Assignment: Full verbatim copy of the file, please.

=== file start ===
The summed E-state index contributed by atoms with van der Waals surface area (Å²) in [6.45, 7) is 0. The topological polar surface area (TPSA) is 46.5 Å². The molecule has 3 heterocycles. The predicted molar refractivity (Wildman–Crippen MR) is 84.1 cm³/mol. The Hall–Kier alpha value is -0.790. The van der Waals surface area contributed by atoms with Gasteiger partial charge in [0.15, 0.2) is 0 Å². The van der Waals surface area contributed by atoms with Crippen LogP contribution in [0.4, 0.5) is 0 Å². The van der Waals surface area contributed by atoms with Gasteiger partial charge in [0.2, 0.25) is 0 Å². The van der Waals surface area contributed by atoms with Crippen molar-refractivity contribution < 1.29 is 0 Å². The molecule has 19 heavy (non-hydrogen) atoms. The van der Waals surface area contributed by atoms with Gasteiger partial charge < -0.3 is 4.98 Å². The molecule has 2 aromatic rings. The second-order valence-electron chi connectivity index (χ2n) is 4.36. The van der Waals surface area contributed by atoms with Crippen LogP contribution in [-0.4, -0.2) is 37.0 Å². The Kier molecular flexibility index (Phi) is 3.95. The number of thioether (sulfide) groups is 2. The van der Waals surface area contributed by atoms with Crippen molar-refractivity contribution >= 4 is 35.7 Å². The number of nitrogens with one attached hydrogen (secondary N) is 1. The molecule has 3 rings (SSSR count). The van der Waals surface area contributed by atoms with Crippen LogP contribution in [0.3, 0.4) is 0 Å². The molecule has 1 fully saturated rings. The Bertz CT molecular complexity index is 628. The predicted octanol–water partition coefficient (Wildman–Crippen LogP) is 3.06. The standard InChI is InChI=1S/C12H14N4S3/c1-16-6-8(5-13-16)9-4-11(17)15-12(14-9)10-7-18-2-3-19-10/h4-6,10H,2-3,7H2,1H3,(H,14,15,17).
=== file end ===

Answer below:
The summed E-state index contributed by atoms with van der Waals surface area (Å²) in [6.45, 7) is 0. The topological polar surface area (TPSA) is 46.5 Å². The molecule has 3 heterocycles. The predicted molar refractivity (Wildman–Crippen MR) is 84.1 cm³/mol. The Hall–Kier alpha value is -0.790. The van der Waals surface area contributed by atoms with Gasteiger partial charge in [0.15, 0.2) is 0 Å². The van der Waals surface area contributed by atoms with Crippen LogP contribution in [0.4, 0.5) is 0 Å². The van der Waals surface area contributed by atoms with Gasteiger partial charge in [0.2, 0.25) is 0 Å². The van der Waals surface area contributed by atoms with Crippen molar-refractivity contribution < 1.29 is 0 Å². The molecule has 19 heavy (non-hydrogen) atoms. The van der Waals surface area contributed by atoms with Gasteiger partial charge < -0.3 is 4.98 Å². The molecule has 2 aromatic rings. The second-order valence-electron chi connectivity index (χ2n) is 4.36. The van der Waals surface area contributed by atoms with Crippen LogP contribution in [-0.4, -0.2) is 37.0 Å². The Kier molecular flexibility index (Phi) is 3.95. The number of thioether (sulfide) groups is 2. The van der Waals surface area contributed by atoms with Crippen molar-refractivity contribution >= 4 is 35.7 Å². The number of nitrogens with one attached hydrogen (secondary N) is 1. The molecule has 3 rings (SSSR count). The van der Waals surface area contributed by atoms with Crippen LogP contribution in [0.3, 0.4) is 0 Å². The molecule has 1 fully saturated rings. The Bertz CT molecular complexity index is 628. The predicted octanol–water partition coefficient (Wildman–Crippen LogP) is 3.06. The standard InChI is InChI=1S/C12H14N4S3/c1-16-6-8(5-13-16)9-4-11(17)15-12(14-9)10-7-18-2-3-19-10/h4-6,10H,2-3,7H2,1H3,(H,14,15,17).